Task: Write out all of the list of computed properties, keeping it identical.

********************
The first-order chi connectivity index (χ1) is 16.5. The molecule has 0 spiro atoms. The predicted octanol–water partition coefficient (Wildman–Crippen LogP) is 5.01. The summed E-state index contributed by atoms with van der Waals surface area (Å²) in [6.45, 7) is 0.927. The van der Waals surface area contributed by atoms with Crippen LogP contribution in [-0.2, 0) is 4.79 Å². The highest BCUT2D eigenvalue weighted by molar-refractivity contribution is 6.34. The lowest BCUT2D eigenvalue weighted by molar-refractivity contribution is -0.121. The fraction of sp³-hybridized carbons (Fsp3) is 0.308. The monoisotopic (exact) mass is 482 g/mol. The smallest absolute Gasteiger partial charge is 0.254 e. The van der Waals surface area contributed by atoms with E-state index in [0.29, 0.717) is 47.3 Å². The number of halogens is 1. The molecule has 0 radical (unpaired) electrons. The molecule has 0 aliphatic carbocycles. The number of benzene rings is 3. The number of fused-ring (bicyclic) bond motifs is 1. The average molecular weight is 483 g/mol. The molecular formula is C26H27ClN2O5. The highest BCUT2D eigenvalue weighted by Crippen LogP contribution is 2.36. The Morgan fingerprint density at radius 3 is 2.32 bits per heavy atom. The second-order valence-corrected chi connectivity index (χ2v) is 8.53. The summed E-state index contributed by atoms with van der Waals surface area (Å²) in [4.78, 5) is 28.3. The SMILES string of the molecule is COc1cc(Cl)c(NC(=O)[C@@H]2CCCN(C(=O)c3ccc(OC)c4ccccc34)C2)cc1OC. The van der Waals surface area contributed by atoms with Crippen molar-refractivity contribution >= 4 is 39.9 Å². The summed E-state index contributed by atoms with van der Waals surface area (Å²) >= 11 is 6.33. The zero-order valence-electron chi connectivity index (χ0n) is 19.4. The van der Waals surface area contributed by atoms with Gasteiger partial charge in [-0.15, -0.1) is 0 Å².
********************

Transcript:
The first-order chi connectivity index (χ1) is 16.5. The molecule has 0 spiro atoms. The predicted octanol–water partition coefficient (Wildman–Crippen LogP) is 5.01. The summed E-state index contributed by atoms with van der Waals surface area (Å²) in [6.45, 7) is 0.927. The van der Waals surface area contributed by atoms with Crippen LogP contribution in [-0.2, 0) is 4.79 Å². The highest BCUT2D eigenvalue weighted by molar-refractivity contribution is 6.34. The lowest BCUT2D eigenvalue weighted by molar-refractivity contribution is -0.121. The fraction of sp³-hybridized carbons (Fsp3) is 0.308. The monoisotopic (exact) mass is 482 g/mol. The smallest absolute Gasteiger partial charge is 0.254 e. The van der Waals surface area contributed by atoms with E-state index in [0.29, 0.717) is 47.3 Å². The number of halogens is 1. The molecule has 0 radical (unpaired) electrons. The molecule has 0 aliphatic carbocycles. The number of benzene rings is 3. The number of fused-ring (bicyclic) bond motifs is 1. The average molecular weight is 483 g/mol. The molecular formula is C26H27ClN2O5. The highest BCUT2D eigenvalue weighted by Crippen LogP contribution is 2.36. The Morgan fingerprint density at radius 3 is 2.32 bits per heavy atom. The second-order valence-corrected chi connectivity index (χ2v) is 8.53. The summed E-state index contributed by atoms with van der Waals surface area (Å²) in [4.78, 5) is 28.3. The SMILES string of the molecule is COc1cc(Cl)c(NC(=O)[C@@H]2CCCN(C(=O)c3ccc(OC)c4ccccc34)C2)cc1OC. The van der Waals surface area contributed by atoms with Crippen molar-refractivity contribution >= 4 is 39.9 Å². The summed E-state index contributed by atoms with van der Waals surface area (Å²) >= 11 is 6.33. The zero-order valence-electron chi connectivity index (χ0n) is 19.4. The van der Waals surface area contributed by atoms with Gasteiger partial charge in [-0.15, -0.1) is 0 Å².